Man blamed for Oscar flap grew up near Conway

Brian Cullinan's valley pals say: Much ado about nothing

By Margaret McKenzie, Alec Kerr, Lloyd Jones and Daymond Steer
The Conway Daily Sun
CONWAY — How did it happen?

How did Brian Cullinan — standout athlete at Kennett High School, Class of 1978; Cornell and Northeastern grad; respected accounting executive, husband and father — become the "scapegoat of the Oscars," according to one headline on Monday.

Was it human error, as claimed by PriceWaterhouseCoopers, the accounting firm for which Cullinan worked for decades? Or was he set up by a conspiracy to put "the Oscars" on everyone's lips, as others believe?

Whatever the reason, the 57-year-old former Mount Washington Valley resident — who was seen visiting the North Conway Pizza Hut just three weeks ago — is at the heart of what's been called the biggest blunder in awards history: giving out the wrong envelope on Sunday night at the 89th Academy Awards ceremony in Hollywood, California.

Instead of handing presenters Warren Beatty and Faye Dunaway the Best Picture results, Cullinan gave them the Best Actress envelope, leading Dunaway to announce "La La Land" as best picture (Emma Stone of "La La Land" had taken the actress category minutes earlier).

But another film, "Moonlight," was the true winner, as it emerged. Confusion and shock reigned in the Dolby Theatre, as one group of producers had to hand off their golden statuettes to another, live on stage.

The story quickly went viral across every news outlet worldwide.

Details of the mix-up trickled out. There were actually two sets of ballots. So it is easy to see how Cullinan could have reached in his briefcase and taken out the wrong one.

But no excuses were made.

The following day, the accounting firm that has tabulated Oscar balloting since 1935 issued an apology:

"PwC takes full responsibility for the series of mistakes and breaches of established protocols during last night's Oscars. PwC partner Brian Cullinan mistakenly handed the back-up envelope for Actress in a Leading Role instead of the envelope for Best Picture to presenters Warren Beatty and Faye Dunaway. Once the error occurred, protocols for correcting it were not followed through quickly enough by Mr. Cullinan or his partner."

Although Cullinan — who now lives in Malibu, California, with wife, Andrea, and kids Brett, Drew and Bree — has been with the firm since 1997 and currently is PwC's U.S. board chairman and managing partner for Southern California, Arizona and Nevada, he's been in charge of Oscar balloting only since 2014.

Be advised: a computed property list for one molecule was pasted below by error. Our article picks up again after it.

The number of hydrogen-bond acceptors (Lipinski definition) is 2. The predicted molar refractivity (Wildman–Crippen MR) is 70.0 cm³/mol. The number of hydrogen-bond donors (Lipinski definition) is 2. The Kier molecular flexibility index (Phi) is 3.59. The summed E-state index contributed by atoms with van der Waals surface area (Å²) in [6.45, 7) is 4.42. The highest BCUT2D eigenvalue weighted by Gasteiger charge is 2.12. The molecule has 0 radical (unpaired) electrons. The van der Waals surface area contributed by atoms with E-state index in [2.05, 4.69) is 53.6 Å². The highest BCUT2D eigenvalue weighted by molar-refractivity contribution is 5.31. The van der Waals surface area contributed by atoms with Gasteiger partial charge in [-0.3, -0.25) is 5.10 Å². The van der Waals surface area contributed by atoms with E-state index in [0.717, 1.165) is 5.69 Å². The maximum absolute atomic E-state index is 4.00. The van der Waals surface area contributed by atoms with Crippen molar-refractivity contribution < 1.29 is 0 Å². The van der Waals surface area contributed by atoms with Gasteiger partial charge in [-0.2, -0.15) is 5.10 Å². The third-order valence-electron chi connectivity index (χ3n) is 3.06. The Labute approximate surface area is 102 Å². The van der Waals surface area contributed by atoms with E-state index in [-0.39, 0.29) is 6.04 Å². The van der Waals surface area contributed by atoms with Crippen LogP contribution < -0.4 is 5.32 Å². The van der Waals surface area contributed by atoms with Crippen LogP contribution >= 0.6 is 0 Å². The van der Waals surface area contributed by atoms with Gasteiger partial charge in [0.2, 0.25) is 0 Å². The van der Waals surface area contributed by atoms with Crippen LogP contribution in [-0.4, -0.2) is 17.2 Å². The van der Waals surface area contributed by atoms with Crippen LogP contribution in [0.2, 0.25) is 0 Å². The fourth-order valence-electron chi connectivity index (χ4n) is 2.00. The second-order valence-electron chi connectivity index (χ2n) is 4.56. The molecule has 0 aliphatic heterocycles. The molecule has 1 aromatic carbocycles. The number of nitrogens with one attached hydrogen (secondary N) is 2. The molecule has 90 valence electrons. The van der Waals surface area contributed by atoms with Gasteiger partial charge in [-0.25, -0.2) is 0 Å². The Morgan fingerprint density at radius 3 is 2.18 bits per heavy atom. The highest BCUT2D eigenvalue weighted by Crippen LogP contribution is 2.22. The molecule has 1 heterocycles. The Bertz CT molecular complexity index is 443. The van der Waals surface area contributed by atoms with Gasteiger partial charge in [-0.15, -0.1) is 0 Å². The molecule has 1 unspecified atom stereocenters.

But there's no question he is qualified for the job. According to his company bio, "the PwC partner and Matt Damon lookalike" has more than 30 years experience providing technical accounting, auditing and business advisory services "to some of PwC's largest and most complex multinational clients."

But as Cullinan said in a video on the company website, the Oscars "are the most fun jobs you can have as accountant." He added that every year, "there are a few memorable experiences," including the time actress Cate Blanchett jokingly tried to steal the briefcase with the envelopes on the red carpet.

But no experience would be as memorable as this year's.

"The producers decide what the order of the awards will be," Cullinan told Medium in a Feb. 10 article leading up to the big night. "We each have a full set. I have all 24 envelopes in my briefcase; (fellow accountant Martha Ruiz) has all 24 in hers. We stand on opposite sides of the stage, right off-screen, for the entire evening, and we each hand the respective envelope to the presenter. It doesn't sound very complicated, but you have to make sure you're giving the presenter the right envelope."

Speculation has begun that Cullinan may have been distracted by Twitter. Three minutes before the Best Picture presentation, Cullinan posted a since-deleted photo of Stone holding her gold statuette with the tweet "Best Actress Emma Stone backstage! #PWC."

The envelope itself may have also been a factor. It was the first year since 2011 that Marc Friedland Couture Communications of Los Angeles did not design it.

"I can't say our envelope would have prevented it, but we put measures in to make it as foolproof as possible, such as really legible, very big type," Marc Friedland told the Los Angeles Times.

Friedland's envelopes also were gold, with large labels stating the categories. This year's red envelopes had smaller gold lettering that may have been hard to read.

"We always were concerned about the fact the presenters could get them out of the envelope easily and that they were easily legible," Friedland said. "I think it's just a flaw in the design and human error that contributed to this."

Meanwhile, sympathy is the overwhelming emotion being conveyed here in the valley by friends of the Cullinan family.